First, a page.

Energy efficiency in transportation
Energy efficiency in transportation is, strictly speaking, useful output (kilometers, miles, etc.) divided by total energy input (kilowatt-hour, amount of gasoline, etc.). This is more precisely known as fuel economy (symbol FE), and commonly measured in units of km/L or mi/gal (MPG).
Energy efficiency in transportation is often (and confusingly) described in terms of fuel consumption (symbol FC). Fuel consumption is the reciprocal of fuel economy and is occasionally known as energy intensity; it equals fuel (energy) divided by distance, and is often measured in units of liters per 100 kilometers (L/100 km), joules per kilometer (J/km), gallon-equivalent per 100 miles (gale/100 mi), or kilowatt-hours per distance (kW-hr/km or kW-hr/mi).
The energy efficiency in transportation varies by mode of transportation (listed below). Different types of transportation range from some hundred kilojoules per kilometre (kJ/km) for a bicycle to tens of megajoules per kilometer (MJ/km) for a helicopter.
- 1 Units of measurement
- 2 Transportation types
- 2.1 Walking
- 2.2 Velomobile
- 2.3 Bicycling
- 2.4 Human power
- 2.5 Automobiles
- 2.6 Aircraft
- 2.7 Ships
- 2.8 Trains
- 2.9 Buses
- 2.10 Other
- 3 International transport comparisons
- 4 Footnotes
- 5 See also
- 6 External links
Units of measurement
Both fuel economy and fuel consumption are often given on a per-vehicle basis. More refined units of measurement exist, such as fuel consumption per passenger or fuel consumption per mass of cargo.
Energy efficiency is expressed in terms of fuel economy:
- distance per vehicle per unit fuel volume; e.g., km/L or miles per gallon (US or imperial).
- distance per vehicle per unit fuel mass; e.g., km/kg.
- distance per vehicle per unit energy; e.g., miles per gallon equivalent (mpg-e).
- volume of fuel (or total energy) consumed per unit distance per vehicle; e.g. L/100 km or MJ/100 km.
- volume of fuel (or total energy) consumed per unit distance per passenger; e.g., L/(100 passenger·km).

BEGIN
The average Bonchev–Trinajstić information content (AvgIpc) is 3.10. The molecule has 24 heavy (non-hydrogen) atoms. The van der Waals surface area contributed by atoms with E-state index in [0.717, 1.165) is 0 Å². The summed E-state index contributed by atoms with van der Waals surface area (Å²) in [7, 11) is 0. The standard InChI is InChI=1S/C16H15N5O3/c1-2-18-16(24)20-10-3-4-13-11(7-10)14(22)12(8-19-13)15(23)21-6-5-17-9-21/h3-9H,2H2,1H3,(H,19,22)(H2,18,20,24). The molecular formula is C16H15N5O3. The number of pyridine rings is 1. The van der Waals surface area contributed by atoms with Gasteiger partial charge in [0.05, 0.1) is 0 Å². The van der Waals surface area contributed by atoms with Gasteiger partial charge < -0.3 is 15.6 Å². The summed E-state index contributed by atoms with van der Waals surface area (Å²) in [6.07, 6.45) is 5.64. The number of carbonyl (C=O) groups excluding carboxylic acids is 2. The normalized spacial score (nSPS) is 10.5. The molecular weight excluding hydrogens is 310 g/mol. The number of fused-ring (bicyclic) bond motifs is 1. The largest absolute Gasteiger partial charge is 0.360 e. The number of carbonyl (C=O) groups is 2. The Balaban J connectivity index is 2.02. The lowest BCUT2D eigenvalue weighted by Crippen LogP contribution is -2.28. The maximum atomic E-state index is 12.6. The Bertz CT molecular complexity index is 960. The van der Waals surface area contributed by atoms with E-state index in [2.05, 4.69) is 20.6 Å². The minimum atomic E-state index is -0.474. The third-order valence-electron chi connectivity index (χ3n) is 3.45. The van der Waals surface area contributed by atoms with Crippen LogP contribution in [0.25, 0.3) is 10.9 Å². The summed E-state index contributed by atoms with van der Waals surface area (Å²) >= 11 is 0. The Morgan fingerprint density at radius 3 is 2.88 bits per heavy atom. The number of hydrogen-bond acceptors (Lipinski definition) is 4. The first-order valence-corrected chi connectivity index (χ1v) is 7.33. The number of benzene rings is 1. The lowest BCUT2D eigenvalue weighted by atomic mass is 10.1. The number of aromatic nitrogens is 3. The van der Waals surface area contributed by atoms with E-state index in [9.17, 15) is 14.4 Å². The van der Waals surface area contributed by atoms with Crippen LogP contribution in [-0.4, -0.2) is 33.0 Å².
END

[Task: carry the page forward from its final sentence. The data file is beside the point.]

- volume of fuel (or total energy) consumed per unit distance per unit mass of cargo transported; e.g., L/100 kg·km or MJ/t·km.
- electricity used per vehicle per unit distance; e.g., kW·h/100 km.
A 68 kg (150 lb) person walking at 4 km/h (2.5 mph) requires approximately 210 kilocalories (880 kJ) of food energy per hour, which is equivalent to 4.55 km/MJ. 1 US gal (3.8 L) of gasoline contains about 114,000 British thermal units (120 MJ) of energy, so this is approximately equivalent to 360 miles per US gallon (0.65 L/100 km).
Velomobiles have the highest energy efficiency of any known mode of personal transportation. At a speed of 50 km/h (31 mph), the velomobile manufacturer WAW claims that only 0.5 kW·h of food energy per 100 km is needed to transport the passenger, which is around 1⁄5 (20%) of what is needed to power a standard upright bicycle, and 1⁄50 (2%) of that which is consumed by an average fossil fuel or electric car. This corresponds to 4700 miles per US gallon (2000 km/L, 0.05 L/100 km). Other sources give a figure of 1⁄3.4 (29.5%) of the energy use of a normal bicycle.
A lightweight and moderate-speed vehicle with low-friction tires and an efficient chain-driven drivetrain, the bicycle is one of the most energy-efficient forms of transportation. Compared with walking, a 64 kg (140 lb) cyclist riding at 16 km/h (10 mph) requires about half the food energy per unit distance: 43 kcal/mi, 27 kcal/km or 3.1 kW·h (11 MJ) per 100 km. This converts to about 732 mpg‑US (0.321 L/100 km; 879 mpg‑imp). This means that a bicycle will use between 10-25 times less energy per distance traveled than a personal car, depending on fuel source and size of the car. This figure does depend on the speed and mass of the rider: greater speeds give higher air drag and heavier riders consume more energy per unit distance. In addition, because bicycles are very lightweight (usually between 7-15 kg) this means they consume very low amounts of materials and energy to manufacture, especially in comparison to an automobile weighing 1500kg or more. This means that a bicycle typically requires 100-200 times less energy to produce than an automobile, which for an automobile can make up a large portion of its total energy use (as discussed below in the automobile section).